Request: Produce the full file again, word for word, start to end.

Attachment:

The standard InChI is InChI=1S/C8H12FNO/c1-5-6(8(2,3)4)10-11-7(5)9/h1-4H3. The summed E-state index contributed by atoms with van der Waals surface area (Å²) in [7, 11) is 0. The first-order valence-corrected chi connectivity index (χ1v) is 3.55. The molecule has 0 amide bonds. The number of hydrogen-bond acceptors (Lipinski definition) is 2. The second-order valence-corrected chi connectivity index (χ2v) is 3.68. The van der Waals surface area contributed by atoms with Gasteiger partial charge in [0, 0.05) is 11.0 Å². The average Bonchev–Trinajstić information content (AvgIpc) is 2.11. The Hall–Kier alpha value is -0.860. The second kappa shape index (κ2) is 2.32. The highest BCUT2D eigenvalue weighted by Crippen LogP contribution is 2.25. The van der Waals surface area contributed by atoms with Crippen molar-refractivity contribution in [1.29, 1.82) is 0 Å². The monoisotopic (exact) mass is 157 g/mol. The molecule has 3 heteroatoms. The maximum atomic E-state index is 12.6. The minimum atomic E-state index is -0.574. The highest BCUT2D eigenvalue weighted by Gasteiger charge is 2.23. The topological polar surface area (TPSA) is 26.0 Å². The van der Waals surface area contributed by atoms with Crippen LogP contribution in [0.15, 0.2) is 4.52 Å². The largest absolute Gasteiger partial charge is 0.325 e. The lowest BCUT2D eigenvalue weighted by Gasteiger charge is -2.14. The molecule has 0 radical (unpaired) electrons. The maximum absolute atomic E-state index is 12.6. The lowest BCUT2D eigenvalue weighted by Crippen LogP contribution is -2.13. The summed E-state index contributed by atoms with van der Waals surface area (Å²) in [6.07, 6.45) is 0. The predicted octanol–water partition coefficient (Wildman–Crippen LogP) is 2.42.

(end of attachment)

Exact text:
The standard InChI is InChI=1S/C8H12FNO/c1-5-6(8(2,3)4)10-11-7(5)9/h1-4H3. The summed E-state index contributed by atoms with van der Waals surface area (Å²) in [7, 11) is 0. The first-order valence-corrected chi connectivity index (χ1v) is 3.55. The molecule has 0 amide bonds. The number of hydrogen-bond acceptors (Lipinski definition) is 2. The second-order valence-corrected chi connectivity index (χ2v) is 3.68. The van der Waals surface area contributed by atoms with Gasteiger partial charge in [0, 0.05) is 11.0 Å². The average Bonchev–Trinajstić information content (AvgIpc) is 2.11. The Hall–Kier alpha value is -0.860. The second kappa shape index (κ2) is 2.32. The highest BCUT2D eigenvalue weighted by Crippen LogP contribution is 2.25. The van der Waals surface area contributed by atoms with Crippen molar-refractivity contribution in [1.29, 1.82) is 0 Å². The monoisotopic (exact) mass is 157 g/mol. The molecule has 3 heteroatoms. The maximum atomic E-state index is 12.6. The minimum atomic E-state index is -0.574. The highest BCUT2D eigenvalue weighted by Gasteiger charge is 2.23. The topological polar surface area (TPSA) is 26.0 Å². The van der Waals surface area contributed by atoms with Crippen LogP contribution in [0.15, 0.2) is 4.52 Å². The largest absolute Gasteiger partial charge is 0.325 e. The lowest BCUT2D eigenvalue weighted by Gasteiger charge is -2.14. The molecule has 0 radical (unpaired) electrons. The maximum absolute atomic E-state index is 12.6. The lowest BCUT2D eigenvalue weighted by Crippen LogP contribution is -2.13. The summed E-state index contributed by atoms with van der Waals surface area (Å²) in [6.07, 6.45) is 0. The predicted octanol–water partition coefficient (Wildman–Crippen LogP) is 2.42.